Birmingham has plenty of canals - you could ride there and explore - I know this as I ran there last weekend - from Stratford - that was a fun run. You should be able to ride there if you put your mind to it.

And your bum will get better. Toughen up buttercup !

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Monty Dog
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Re: To all former MTB'ers: How different is it?

Postby Monty Dog » Tue Sep 24, 2013 11:25 am

MTB has a more upright position - you're putting more weight through your backside, so will feel more discomfort. Unless you're running out of gears on the road i.e. averaging over 18-20mph on the flat then the MTB should be sufficient but might be better modified for road use: swap the heavy, energy-robbing suspension forks for rigid ones. Fit flat bars and bar-ends for a more stretched out position and to get some weight off the saddle. I expect it's simply down to getting in the mileage and improving your fitness rather than the bike per se. I've gone from predominantly road/CX to mixing with MTB - they are just different types of bike best suited to the conditions they're designed for. I wouldn't expect my road bike to be any use on deep sand and likewise, my MTB with 3" wide tyres feels a bit sluggish on the road.
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danbt
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Re: To all former MTB'ers: How different is it?

Postby danbt » Tue Sep 24, 2013 11:29 am

Well there we are,

Back from a good 45 minute ride in an area we call, "The Valley." Which is basically just a trail made of gravel/clay/mud that runs along a stream in an oval around some foliage and forest.

I over-estimated the grip of my tires (Schwalbe Marathon Plus 1.5") And under-steered straight through a section of mud and put myself in a bush of stinging nettles!

So my left arm features a nice gash from an ever-so-kind tree branch and my right arm is covered in a stinging rash, but, how about it... my ars* is fine :) I shifted back my saddle by about an inch, and I think it has made a difference.

Not sure if I could get rid of my MTB to be honest, I enjoyed that :)

Kajjal
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Re: To all former MTB'ers: How different is it?

Postby Kajjal » Tue Sep 24, 2013 13:05 pm

jamiekavanagh wrote:
smidsy wrote:Coming at it from totally the opposite, having been a road cyclist puting in a good few hours over the last 2 years I bought a MTB this week to use around my new area over winter (to mix it up from just being on a turbo when the weather is really bad.)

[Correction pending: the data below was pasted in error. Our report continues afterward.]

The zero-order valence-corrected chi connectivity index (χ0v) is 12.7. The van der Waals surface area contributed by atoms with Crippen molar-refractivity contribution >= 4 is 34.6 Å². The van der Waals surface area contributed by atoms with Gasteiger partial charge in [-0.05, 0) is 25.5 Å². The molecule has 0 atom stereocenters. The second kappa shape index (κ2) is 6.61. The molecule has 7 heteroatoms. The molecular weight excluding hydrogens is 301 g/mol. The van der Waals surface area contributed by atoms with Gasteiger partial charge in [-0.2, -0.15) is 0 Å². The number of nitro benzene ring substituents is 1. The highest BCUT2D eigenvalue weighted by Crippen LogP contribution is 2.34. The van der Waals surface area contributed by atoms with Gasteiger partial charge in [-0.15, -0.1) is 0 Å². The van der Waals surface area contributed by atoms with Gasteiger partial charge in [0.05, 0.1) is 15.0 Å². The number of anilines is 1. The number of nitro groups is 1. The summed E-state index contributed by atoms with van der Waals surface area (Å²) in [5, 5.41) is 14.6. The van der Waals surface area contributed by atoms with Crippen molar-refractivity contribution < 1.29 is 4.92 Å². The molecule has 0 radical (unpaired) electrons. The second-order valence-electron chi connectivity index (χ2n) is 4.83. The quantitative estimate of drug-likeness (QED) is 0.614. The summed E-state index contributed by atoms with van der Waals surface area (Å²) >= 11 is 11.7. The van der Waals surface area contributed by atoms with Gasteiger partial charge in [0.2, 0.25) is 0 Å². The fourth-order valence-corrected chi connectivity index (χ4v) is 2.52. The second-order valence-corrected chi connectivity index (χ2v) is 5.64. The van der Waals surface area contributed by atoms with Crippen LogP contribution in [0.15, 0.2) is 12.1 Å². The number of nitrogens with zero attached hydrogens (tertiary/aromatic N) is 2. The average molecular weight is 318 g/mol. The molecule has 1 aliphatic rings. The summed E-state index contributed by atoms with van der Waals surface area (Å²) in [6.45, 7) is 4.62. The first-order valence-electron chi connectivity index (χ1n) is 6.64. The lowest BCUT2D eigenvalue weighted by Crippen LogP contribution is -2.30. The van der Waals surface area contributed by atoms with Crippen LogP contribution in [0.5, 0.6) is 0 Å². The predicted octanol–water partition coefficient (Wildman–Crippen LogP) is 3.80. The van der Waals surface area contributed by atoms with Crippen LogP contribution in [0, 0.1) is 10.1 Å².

I have currently only done 10 minutes on it (to set things up) and all I can say is I am not sure I will be using it much. Feels totally alien and really heavy and slow by comparision.

I suppose it is all about what you are used to.


Find a good off-road course before you bin the bike. Bang through a forest with your backside hanging over the back wheel while holding on for dear life as you navigate your way over jumps, through switchbacks, dodge trees, wildlife and bomb down a 1:4 gravel track at full speed and you'll soon change your mind!

Context is everything. A road bike is boring if you don't have the road or conditions to push it and yourself. Mountain biking is exactly the same.


This is good advice, my MTB Is a light, stiff XC hardtail but can feel slow on the road up hills especially. Off road it really flies eating up trails in the same way as a road bike eats up the roads. Take a decent mountain bike through a forest or into the middle of nowhere on rocky trails and they rapidly make sense.

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♠ChumBucket♠
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Re: To all former MTB'ers: How different is it?

Postby ♠ChumBucket♠ » Tue Sep 24, 2013 15:05 pm

Monty Dog wrote:MTB has a more upright position - you're putting more weight through your backside, so will feel more discomfort. Unless you're running out of gears on the road i.e. averaging over 18-20mph on the flat then the MTB should be sufficient but might be better modified for road use: swap the heavy, energy-robbing suspension forks for rigid ones. Fit flat bars and bar-ends for a more stretched out position and to get some weight off the saddle. I expect it's simply down to getting in the mileage and improving your fitness rather than the bike per se. I've gone from predominantly road/CX to mixing with MTB - they are just different types of bike best suited to the conditions they're designed for. I wouldn't expect my road bike to be any use on deep sand and likewise, my MTB with 3" wide tyres feels a bit sluggish on the road.


Good advice, you can make drastic changes to your current bike for little money.

I flipped the stem down, removed all spacers, rotated the bars slightly so they didn't stick up, locked the forks off, fitted small lightweight bar ends & put conti semi-slick tyres on. The difference on the road was amazing!
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andrewjoseph
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Re: To all former MTB'ers: How different is it?

Postby andrewjoseph » Tue Sep 24, 2013 19:07 pm

I enjoy my road bike and do a lot of camping on it,but there is no way I'd give up my mtb. No need to chose only one, have at least two!